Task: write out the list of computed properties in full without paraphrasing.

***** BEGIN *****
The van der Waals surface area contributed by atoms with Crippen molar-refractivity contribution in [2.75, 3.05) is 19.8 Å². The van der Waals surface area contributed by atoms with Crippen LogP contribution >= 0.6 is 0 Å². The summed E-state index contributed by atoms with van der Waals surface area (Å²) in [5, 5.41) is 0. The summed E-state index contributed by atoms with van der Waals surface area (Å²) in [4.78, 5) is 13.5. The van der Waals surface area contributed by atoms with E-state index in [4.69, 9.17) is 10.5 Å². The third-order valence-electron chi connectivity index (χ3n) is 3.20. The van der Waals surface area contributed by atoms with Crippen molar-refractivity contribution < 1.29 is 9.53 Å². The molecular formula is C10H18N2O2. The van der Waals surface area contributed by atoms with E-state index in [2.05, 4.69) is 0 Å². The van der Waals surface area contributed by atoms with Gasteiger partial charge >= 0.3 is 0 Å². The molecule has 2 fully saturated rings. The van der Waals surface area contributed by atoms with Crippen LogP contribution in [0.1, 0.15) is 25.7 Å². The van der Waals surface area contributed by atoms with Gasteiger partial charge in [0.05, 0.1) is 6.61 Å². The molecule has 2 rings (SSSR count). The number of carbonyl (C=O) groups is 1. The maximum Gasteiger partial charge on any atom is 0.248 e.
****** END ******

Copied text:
The van der Waals surface area contributed by atoms with Crippen molar-refractivity contribution in [2.75, 3.05) is 19.8 Å². The van der Waals surface area contributed by atoms with Crippen LogP contribution >= 0.6 is 0 Å². The summed E-state index contributed by atoms with van der Waals surface area (Å²) in [5, 5.41) is 0. The summed E-state index contributed by atoms with van der Waals surface area (Å²) in [4.78, 5) is 13.5. The van der Waals surface area contributed by atoms with E-state index in [4.69, 9.17) is 10.5 Å². The third-order valence-electron chi connectivity index (χ3n) is 3.20. The van der Waals surface area contributed by atoms with Crippen molar-refractivity contribution < 1.29 is 9.53 Å². The molecular formula is C10H18N2O2. The van der Waals surface area contributed by atoms with E-state index in [2.05, 4.69) is 0 Å². The van der Waals surface area contributed by atoms with Gasteiger partial charge >= 0.3 is 0 Å². The molecule has 2 fully saturated rings. The van der Waals surface area contributed by atoms with Crippen LogP contribution in [0.1, 0.15) is 25.7 Å². The van der Waals surface area contributed by atoms with Gasteiger partial charge in [0.05, 0.1) is 6.61 Å². The molecule has 2 rings (SSSR count). The number of carbonyl (C=O) groups is 1. The maximum Gasteiger partial charge on any atom is 0.248 e.